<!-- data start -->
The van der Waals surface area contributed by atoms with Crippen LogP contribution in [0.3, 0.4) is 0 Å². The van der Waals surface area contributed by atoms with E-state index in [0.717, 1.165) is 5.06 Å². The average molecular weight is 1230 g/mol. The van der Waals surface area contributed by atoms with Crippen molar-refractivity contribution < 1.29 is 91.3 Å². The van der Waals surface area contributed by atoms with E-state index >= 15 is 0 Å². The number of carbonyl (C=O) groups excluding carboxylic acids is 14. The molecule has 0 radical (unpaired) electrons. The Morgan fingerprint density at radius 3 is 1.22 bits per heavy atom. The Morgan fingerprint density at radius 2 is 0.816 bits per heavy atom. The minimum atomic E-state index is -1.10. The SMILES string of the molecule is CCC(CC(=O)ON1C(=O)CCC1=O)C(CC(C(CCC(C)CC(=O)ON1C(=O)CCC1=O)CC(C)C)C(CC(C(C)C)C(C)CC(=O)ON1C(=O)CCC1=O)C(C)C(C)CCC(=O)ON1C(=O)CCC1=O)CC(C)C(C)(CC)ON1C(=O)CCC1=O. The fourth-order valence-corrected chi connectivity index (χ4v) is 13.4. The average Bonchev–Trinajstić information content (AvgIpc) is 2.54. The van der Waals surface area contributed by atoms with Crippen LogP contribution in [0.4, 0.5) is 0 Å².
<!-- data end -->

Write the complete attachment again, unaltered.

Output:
The van der Waals surface area contributed by atoms with Crippen LogP contribution in [0.3, 0.4) is 0 Å². The van der Waals surface area contributed by atoms with E-state index in [0.717, 1.165) is 5.06 Å². The average molecular weight is 1230 g/mol. The van der Waals surface area contributed by atoms with Crippen molar-refractivity contribution < 1.29 is 91.3 Å². The van der Waals surface area contributed by atoms with E-state index >= 15 is 0 Å². The number of carbonyl (C=O) groups excluding carboxylic acids is 14. The molecule has 0 radical (unpaired) electrons. The Morgan fingerprint density at radius 3 is 1.22 bits per heavy atom. The Morgan fingerprint density at radius 2 is 0.816 bits per heavy atom. The minimum atomic E-state index is -1.10. The SMILES string of the molecule is CCC(CC(=O)ON1C(=O)CCC1=O)C(CC(C(CCC(C)CC(=O)ON1C(=O)CCC1=O)CC(C)C)C(CC(C(C)C)C(C)CC(=O)ON1C(=O)CCC1=O)C(C)C(C)CCC(=O)ON1C(=O)CCC1=O)CC(C)C(C)(CC)ON1C(=O)CCC1=O. The fourth-order valence-corrected chi connectivity index (χ4v) is 13.4. The average Bonchev–Trinajstić information content (AvgIpc) is 2.54. The van der Waals surface area contributed by atoms with Crippen LogP contribution in [0.4, 0.5) is 0 Å².